Secretly Distributon

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Artist
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Release Date
2017-10-20
Don Caballero: Singles Breaking Up (Vol. 1)

By no means a release of new or current Don Cab material (and originally released in 1999), Singles Breaking Up (Vol. 1) offers quite a range of the band's history to appreciate. The oldest recordings found here are programs 1-6 which became the first two singles and a b-side for the fourth. They were recorded in a 1/2 inch 8 track studio by Lee Hollihan of Valencia, PA (the original Good Morning Vietnam man) for only $25 an hour. The next batch, 7-9, were recorded by Steve Albini in his once home studio and were a part of the For Respect Sessions. Program 10 was also recorded in this same studio by colleague engineer Bob Weston. Program 11 was recorded in Detroit by engineer Al Sutton and was a part of the sessions for Don Caballero 2. Lastly, programs 12-13 were recorded again by Steve Albini in the B room portion of this Chicago studio Electrical Audio. The photographic art concept for the whole anthology is simply this: 7 inch phonograph singles breaking up, in the kind of setting of giving Abby Road back to the people.

Don Caballero: Got A Mile, Got A Mile, Got An Inch (Live) (Flexi Disc)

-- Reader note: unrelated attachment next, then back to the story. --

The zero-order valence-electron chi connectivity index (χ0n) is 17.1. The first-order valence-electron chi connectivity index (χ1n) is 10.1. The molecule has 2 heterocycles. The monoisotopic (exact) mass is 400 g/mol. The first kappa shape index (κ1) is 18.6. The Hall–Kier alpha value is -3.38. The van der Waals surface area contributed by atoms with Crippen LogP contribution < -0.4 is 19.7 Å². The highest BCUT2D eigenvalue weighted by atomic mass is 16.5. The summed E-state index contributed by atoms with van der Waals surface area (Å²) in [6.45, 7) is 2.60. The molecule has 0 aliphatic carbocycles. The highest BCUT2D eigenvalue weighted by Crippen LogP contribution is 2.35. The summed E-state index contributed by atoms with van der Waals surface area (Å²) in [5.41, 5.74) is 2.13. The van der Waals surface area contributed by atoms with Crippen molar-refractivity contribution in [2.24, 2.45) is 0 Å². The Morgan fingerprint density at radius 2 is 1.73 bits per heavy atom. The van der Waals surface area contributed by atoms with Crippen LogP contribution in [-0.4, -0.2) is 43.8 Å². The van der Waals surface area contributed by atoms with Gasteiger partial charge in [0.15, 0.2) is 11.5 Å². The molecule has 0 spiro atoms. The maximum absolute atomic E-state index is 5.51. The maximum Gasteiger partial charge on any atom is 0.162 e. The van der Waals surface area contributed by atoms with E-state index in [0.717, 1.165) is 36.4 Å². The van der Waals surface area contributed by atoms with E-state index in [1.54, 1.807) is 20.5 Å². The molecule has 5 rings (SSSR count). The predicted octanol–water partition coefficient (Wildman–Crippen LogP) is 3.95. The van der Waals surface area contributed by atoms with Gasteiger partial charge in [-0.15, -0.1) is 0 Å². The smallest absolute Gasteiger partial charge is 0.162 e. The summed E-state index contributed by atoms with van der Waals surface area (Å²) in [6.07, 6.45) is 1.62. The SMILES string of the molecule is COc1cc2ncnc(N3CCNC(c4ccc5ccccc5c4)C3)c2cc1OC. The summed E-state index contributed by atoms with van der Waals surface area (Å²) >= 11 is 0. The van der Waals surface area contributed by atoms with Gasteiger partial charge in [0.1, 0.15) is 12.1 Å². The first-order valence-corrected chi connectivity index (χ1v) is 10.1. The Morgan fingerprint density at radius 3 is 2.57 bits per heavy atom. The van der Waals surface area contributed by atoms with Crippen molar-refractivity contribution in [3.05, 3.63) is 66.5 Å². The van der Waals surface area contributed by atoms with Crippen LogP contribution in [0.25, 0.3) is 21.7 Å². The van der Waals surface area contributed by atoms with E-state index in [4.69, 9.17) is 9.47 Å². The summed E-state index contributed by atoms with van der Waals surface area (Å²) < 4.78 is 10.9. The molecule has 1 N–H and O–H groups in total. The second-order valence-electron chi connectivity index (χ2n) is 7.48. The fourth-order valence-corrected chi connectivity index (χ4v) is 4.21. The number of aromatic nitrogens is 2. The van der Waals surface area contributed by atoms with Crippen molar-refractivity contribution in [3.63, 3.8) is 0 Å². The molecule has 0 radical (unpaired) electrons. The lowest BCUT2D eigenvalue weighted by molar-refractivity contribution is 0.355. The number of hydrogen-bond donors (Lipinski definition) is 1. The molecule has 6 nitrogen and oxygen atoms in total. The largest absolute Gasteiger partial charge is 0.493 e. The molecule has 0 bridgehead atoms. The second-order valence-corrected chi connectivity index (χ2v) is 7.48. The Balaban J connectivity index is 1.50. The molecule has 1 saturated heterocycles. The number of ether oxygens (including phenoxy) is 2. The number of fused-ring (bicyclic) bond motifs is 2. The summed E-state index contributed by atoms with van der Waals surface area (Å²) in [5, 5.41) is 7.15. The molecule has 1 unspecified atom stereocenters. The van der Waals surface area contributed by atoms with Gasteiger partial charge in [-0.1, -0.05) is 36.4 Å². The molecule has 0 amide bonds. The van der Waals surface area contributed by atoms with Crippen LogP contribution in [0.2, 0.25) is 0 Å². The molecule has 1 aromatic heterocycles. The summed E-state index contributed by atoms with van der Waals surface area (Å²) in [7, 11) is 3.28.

"Got A Mile, Got A Mile, Got An Inch (Live)" is a recently-unsurfaced "authorized bootleg" from math rock pioneers Don Caballero. Recorded in 2003 at a single show in Chicago, "Got A Mile” captures Don Cab's unrivaled musicianship in gritty, brash fashion. Featuring the lineup of Gene Doyle, Jeff Ellsworth, Jason Jouver, and (of course) Damon Che, the band performs material spanning from 1993's "For Respect" (Touch & Go) to songs that would end up on 2006's "World Class Listening Problem" (Relapse Records). While classics like "Fire Back About Your New Baby's Sex" and "Delivering The Groceries at 138 Beats Per Minute" are performed true to their recordings, the band also explores medley territory at times, weaving together songs like "Let's Face It Pal, You Didn't Need That Eye Surgery" and "You Haven't Lived Afro Pop" into the aptly named "Let's Face It Pal, You Haven't Lived Afro Pop".